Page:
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5 Minutes with ... Tim Ferry

Right about now, a lot of readers are throwing up in their Cheerios when they see me interviewing my favorite rider, Monster Energy/Kawasaki’s Tim Ferry. But I just happened to be standing by the Kawi rig when Red Dog walked by, fresh off his best ride since coming back from injury. We found the big one-five upstairs in the semi with his teammate Travis Preston and got him to give us five minutes of his time.

Racer X: Tell us about your race because after you really sucked so bad in the heat, I’m sure there wasn’t too many people thinking you could get second.
Tim Ferry: Well the main event was great, it obviously helped getting such a good start and finishing second was the best I could do tonight. I was gaining on Davi [Millsaps] a little bit in the middle of the race but ran into some lappers and some of my lines got taken away from me. The heat was absolutely horrendous for me; I have to talk about it, I don’t think that I could even qualify for Lorretta’s going that fast! With that said, I’m glad it’s over.

Red Dog was runner-up in Detroit.

photo: Simon Cudby

What went wrong for you in the heat?
The gate bounced and then it actually bounced back up before I went, not very good reactions. Then I wheelied and it was downhill from there. The main was good, though. My endurance is coming back and the main thing is I’m getting my rhythm back. I still don’t have that last five laps that I need, that I had at the beginning of the season but it’s coming back.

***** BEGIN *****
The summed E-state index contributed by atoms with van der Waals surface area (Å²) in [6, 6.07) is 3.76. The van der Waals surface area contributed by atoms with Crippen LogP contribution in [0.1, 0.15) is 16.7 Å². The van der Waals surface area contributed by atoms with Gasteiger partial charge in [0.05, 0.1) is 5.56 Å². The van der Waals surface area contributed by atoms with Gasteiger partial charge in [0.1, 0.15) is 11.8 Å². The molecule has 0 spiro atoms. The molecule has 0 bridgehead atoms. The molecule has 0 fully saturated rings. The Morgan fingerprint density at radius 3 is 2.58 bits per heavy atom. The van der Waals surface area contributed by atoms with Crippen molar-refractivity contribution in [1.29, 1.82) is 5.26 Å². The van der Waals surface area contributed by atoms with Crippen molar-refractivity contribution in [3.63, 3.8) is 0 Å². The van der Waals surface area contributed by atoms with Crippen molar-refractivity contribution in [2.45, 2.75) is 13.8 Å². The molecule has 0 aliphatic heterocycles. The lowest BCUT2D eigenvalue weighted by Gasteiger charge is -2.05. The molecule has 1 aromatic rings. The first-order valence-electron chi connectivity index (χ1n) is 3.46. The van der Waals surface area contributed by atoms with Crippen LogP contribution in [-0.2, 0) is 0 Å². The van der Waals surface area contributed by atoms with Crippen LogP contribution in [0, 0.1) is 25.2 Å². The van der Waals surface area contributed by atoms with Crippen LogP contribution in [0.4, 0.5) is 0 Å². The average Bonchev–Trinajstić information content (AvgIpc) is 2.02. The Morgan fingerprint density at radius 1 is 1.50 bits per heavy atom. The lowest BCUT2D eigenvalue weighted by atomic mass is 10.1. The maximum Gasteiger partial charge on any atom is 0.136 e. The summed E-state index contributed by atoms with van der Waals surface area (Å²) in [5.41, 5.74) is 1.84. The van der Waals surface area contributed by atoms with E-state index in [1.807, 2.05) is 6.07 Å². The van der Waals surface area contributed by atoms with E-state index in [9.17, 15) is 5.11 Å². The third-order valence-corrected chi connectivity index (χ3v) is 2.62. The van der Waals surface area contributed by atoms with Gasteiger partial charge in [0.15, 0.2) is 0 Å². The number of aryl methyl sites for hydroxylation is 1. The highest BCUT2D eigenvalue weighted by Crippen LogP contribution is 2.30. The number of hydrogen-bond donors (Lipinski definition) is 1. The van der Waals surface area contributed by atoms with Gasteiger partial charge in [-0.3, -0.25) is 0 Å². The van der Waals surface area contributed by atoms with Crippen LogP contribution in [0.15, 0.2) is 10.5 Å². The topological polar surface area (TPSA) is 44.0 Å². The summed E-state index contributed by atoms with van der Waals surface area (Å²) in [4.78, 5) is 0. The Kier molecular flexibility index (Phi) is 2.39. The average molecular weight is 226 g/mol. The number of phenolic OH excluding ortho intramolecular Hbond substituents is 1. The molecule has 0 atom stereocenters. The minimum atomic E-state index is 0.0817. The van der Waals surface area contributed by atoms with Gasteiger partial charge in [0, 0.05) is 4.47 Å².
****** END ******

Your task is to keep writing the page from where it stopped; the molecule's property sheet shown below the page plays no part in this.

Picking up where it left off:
Were you worried about getting the start with that bad gate pick? What went into the decision to go outside instead of the inside?
Y’know, as Jason Thomas would say, even if I had first gate pick I would go out there. I just like it out there! I actually wasn’t worried about it, it was comforting to see Chad Reed, Nathan Ramsey, and Nick Wey out there as well, because that meant that there was other fast guys that chose to go out there. (Ed note: What Red fails to realize is that Wey, Ramsey, and Reed were 1 and 2 in the LCQ and a provisional respectively , those guys had no choice to go out there!)

Were you seeing that you were catching Millsaps in the main?
I was just trying to ride as hard as I could for as long as I could and not make any big mistakes. I could see that I was catching him a bit but I needed him to make a mistake. There was one lap I didn’t jump the finish line and it cost me two seconds, I was just trying to not do stuff like that and give myself the opportunity to be there if he made a mistake, which was easy to do because the track was gnarly! I wasn’t riding over my head or anything like that; the main thing was to get on the podium and try to get back to where I was at before the injury.

Red wearing red.

photo: Matt Ware

Before you got hurt you were a top three guy and a threat to win; now you’re in a battle with everybody. Was it a case of the guys stepping it up or are you off of where you were before the injury?